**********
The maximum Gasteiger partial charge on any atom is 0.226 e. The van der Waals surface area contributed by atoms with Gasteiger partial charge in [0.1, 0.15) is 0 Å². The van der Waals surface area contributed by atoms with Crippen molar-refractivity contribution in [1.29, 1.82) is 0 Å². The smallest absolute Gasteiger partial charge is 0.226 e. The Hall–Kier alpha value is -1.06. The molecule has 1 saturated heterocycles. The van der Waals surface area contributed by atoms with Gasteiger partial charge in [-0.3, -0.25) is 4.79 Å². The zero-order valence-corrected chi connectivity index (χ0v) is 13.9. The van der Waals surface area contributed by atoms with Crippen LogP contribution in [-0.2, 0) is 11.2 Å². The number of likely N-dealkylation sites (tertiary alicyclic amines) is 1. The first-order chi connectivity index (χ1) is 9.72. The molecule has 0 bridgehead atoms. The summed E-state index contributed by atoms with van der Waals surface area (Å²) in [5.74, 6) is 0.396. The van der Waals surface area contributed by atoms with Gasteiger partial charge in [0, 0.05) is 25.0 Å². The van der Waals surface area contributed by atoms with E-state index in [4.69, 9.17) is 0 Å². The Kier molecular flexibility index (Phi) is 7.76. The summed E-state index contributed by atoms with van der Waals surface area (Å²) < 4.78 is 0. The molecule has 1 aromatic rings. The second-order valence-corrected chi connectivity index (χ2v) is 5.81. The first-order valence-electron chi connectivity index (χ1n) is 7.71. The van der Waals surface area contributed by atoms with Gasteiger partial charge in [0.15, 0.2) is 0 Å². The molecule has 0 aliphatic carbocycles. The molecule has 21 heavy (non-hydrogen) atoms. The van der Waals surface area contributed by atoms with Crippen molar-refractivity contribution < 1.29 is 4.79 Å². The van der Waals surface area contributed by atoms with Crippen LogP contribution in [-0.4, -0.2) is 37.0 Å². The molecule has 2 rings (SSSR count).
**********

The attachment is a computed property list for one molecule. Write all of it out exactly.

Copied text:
The maximum Gasteiger partial charge on any atom is 0.226 e. The van der Waals surface area contributed by atoms with Gasteiger partial charge in [0.1, 0.15) is 0 Å². The van der Waals surface area contributed by atoms with Crippen molar-refractivity contribution in [1.29, 1.82) is 0 Å². The smallest absolute Gasteiger partial charge is 0.226 e. The Hall–Kier alpha value is -1.06. The molecule has 1 saturated heterocycles. The van der Waals surface area contributed by atoms with Gasteiger partial charge in [-0.3, -0.25) is 4.79 Å². The zero-order valence-corrected chi connectivity index (χ0v) is 13.9. The van der Waals surface area contributed by atoms with Crippen LogP contribution in [-0.2, 0) is 11.2 Å². The number of likely N-dealkylation sites (tertiary alicyclic amines) is 1. The first-order chi connectivity index (χ1) is 9.72. The molecule has 0 bridgehead atoms. The summed E-state index contributed by atoms with van der Waals surface area (Å²) in [5.74, 6) is 0.396. The van der Waals surface area contributed by atoms with Gasteiger partial charge in [0, 0.05) is 25.0 Å². The van der Waals surface area contributed by atoms with E-state index in [4.69, 9.17) is 0 Å². The Kier molecular flexibility index (Phi) is 7.76. The summed E-state index contributed by atoms with van der Waals surface area (Å²) < 4.78 is 0. The molecule has 1 aromatic rings. The second-order valence-corrected chi connectivity index (χ2v) is 5.81. The first-order valence-electron chi connectivity index (χ1n) is 7.71. The van der Waals surface area contributed by atoms with Gasteiger partial charge in [0.15, 0.2) is 0 Å². The molecule has 0 aliphatic carbocycles. The molecule has 21 heavy (non-hydrogen) atoms. The van der Waals surface area contributed by atoms with Crippen molar-refractivity contribution < 1.29 is 4.79 Å². The van der Waals surface area contributed by atoms with Crippen LogP contribution in [-0.4, -0.2) is 37.0 Å². The molecule has 2 rings (SSSR count).